Dispatches from the Frickin’ Serengeti

Bearded Collie Club of Maine Regional Specialty/Supported Entry
(Ladies’ Dog Club shows)
June 1 & 2, 2013
Sweeps: 1st in 6-9. Regular Classes: 2nd  in 6-9 (Sat.) and 1st in 6-9 (Sun.)

Rowan's breeder, Laura, showed her in her 6-9 debut.

Rowan’s breeder, Laura, showed her in her 6-9 debut.

Seriously, the weather gods need to cut the good people in the Ladies’ Dog Club a break. Last year, their show took place in the midst of a monsoon. This year, the temperatures reached well into the 90s — which we haven’t seen in a regional weather forecast before or since. With the help of bazillions of bags of ice, fans, cool beds, big honkin’ tents with lots of shade, and Gatorade, we persevered…

Rowan’s breeder offered to show her in her 6-9 debut. The baby acquitted herself pretty well, for all that she was just 6 months and 4 days old on the day of the Regional. She behaved, mostly moved in one direction at a given time, and heartily enjoyed the fleece toy she won in her Sweeps class. (She also brought home a check for nine whole dollars. Now, when people ask me if we’ve ever made money at dog showing…) Her classmates in handling class and their owners would scarcely believe that the beautiful, reasonably well-behaved young lady at the shows was in any way related to the red-haired hooligan who appears in class every Thursday and navigates the ring without once touching the ground.

The kid cleans up good!

The kid cleans up good!

My friend Linda had her Havanese at the show: her newly-minted champion dog and her class bitch, and she needed an extra pair of hands in the Best of Breed ring when the girlie went WB. I ended up graduating from Havanese holder to Havanese handler. All credit is due to the dog for going BOS and BOW; I just did my part by staying upright on the other end of the lead.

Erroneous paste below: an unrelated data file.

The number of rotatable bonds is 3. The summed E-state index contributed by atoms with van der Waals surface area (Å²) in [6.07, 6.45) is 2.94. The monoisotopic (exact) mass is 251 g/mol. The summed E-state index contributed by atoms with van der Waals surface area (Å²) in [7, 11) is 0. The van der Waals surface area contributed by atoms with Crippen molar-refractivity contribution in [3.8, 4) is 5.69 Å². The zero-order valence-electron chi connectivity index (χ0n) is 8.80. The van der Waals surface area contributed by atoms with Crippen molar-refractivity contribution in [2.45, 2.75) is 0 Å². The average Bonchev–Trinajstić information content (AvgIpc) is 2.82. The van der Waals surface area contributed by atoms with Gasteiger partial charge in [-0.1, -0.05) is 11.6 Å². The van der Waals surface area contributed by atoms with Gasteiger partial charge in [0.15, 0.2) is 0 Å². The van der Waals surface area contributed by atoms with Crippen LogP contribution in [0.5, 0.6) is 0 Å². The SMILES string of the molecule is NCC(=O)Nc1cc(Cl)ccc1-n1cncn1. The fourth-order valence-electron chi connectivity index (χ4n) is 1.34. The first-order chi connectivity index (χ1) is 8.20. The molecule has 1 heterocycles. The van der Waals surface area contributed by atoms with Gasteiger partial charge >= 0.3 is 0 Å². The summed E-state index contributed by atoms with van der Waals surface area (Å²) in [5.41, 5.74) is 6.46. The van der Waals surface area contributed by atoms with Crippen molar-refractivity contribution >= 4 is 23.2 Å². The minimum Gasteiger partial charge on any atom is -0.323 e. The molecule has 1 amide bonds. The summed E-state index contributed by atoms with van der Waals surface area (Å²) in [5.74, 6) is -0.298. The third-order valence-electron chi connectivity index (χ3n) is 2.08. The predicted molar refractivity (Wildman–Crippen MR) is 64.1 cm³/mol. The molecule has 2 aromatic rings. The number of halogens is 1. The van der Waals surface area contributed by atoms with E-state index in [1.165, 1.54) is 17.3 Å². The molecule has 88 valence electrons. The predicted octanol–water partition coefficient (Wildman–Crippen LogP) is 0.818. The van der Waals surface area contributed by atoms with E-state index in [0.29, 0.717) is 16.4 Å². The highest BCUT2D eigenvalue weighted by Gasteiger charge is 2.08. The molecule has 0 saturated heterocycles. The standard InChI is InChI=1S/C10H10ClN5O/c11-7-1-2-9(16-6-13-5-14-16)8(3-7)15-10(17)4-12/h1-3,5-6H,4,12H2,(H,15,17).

Much later on, a bunch of us gathered in one room at the hotel and ordered take-out from a local Italian place. The food arrived, but without napkins, utensils, or anything else we might have used with the meal. The person who placed the order called the restaurant asking about the utensils (under the assumption that since the restaurant made plenty of deliveries to the hotel, they might bring some on the next trip). The person on the other end shouted, “BITCH!” and hung up the phone. Two hours later, a knock came on the door. It was the restaurant’s delivery guy, bearing a bag with three plastic forks inside. (There were five of us.) Can’t win ’em all, I guess. If you’re ever staying in Foxboro, call the Chinese take-out place instead. The food is great, the portions generous, and they can keep an order straight.

Regional Specialties are part dog show, part family reunion. The best part of such a show is seeing all the dogs’ family members together — puppies and their parents, littermates and half-siblings, little ones growing up, adolescents changing color, and the wonderful veterans. (I wanted to put Dinah in Veterans for the very first time, but she wasn’t in condition. Her boyfriend Traveler was there, though. His daughter Bonnie took the 5-point bitch major on Sunday. Traveler’s son Brae, who is Bonnie’s full brother from a different litter, went BOS both days.)

Thanks to everyone who came, showed, sweated, hugged their hotel-room air conditioners, and braved the local food delivery to come play with us. Particular thanks go to the kind folks who manned the club tent, the lunch buffet, and the raffle.

Now that this year’s shows are done, could we put in a requisition for partly-sunny, 65-degree weather for next year’s shows?

Memory Lane
Talkin’ ’bout